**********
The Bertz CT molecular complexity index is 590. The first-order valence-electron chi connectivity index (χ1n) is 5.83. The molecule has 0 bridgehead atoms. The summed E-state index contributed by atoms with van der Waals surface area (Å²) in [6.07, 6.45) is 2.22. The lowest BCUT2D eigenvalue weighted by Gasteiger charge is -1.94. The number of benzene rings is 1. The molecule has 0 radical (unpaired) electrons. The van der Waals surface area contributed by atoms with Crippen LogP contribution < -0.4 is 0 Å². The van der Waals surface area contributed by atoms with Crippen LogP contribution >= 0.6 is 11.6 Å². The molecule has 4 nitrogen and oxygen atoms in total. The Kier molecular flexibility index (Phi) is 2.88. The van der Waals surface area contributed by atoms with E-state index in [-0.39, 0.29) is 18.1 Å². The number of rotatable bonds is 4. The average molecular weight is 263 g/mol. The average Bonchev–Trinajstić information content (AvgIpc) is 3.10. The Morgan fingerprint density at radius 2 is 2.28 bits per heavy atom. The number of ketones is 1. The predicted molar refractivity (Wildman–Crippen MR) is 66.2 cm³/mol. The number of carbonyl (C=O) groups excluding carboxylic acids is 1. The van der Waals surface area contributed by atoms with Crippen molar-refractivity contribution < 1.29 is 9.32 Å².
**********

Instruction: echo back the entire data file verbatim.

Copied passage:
The Bertz CT molecular complexity index is 590. The first-order valence-electron chi connectivity index (χ1n) is 5.83. The molecule has 0 bridgehead atoms. The summed E-state index contributed by atoms with van der Waals surface area (Å²) in [6.07, 6.45) is 2.22. The lowest BCUT2D eigenvalue weighted by Gasteiger charge is -1.94. The number of benzene rings is 1. The molecule has 0 radical (unpaired) electrons. The van der Waals surface area contributed by atoms with Crippen LogP contribution < -0.4 is 0 Å². The van der Waals surface area contributed by atoms with Crippen LogP contribution >= 0.6 is 11.6 Å². The molecule has 4 nitrogen and oxygen atoms in total. The Kier molecular flexibility index (Phi) is 2.88. The van der Waals surface area contributed by atoms with E-state index in [-0.39, 0.29) is 18.1 Å². The number of rotatable bonds is 4. The average molecular weight is 263 g/mol. The average Bonchev–Trinajstić information content (AvgIpc) is 3.10. The Morgan fingerprint density at radius 2 is 2.28 bits per heavy atom. The number of ketones is 1. The predicted molar refractivity (Wildman–Crippen MR) is 66.2 cm³/mol. The number of carbonyl (C=O) groups excluding carboxylic acids is 1. The van der Waals surface area contributed by atoms with Crippen molar-refractivity contribution < 1.29 is 9.32 Å².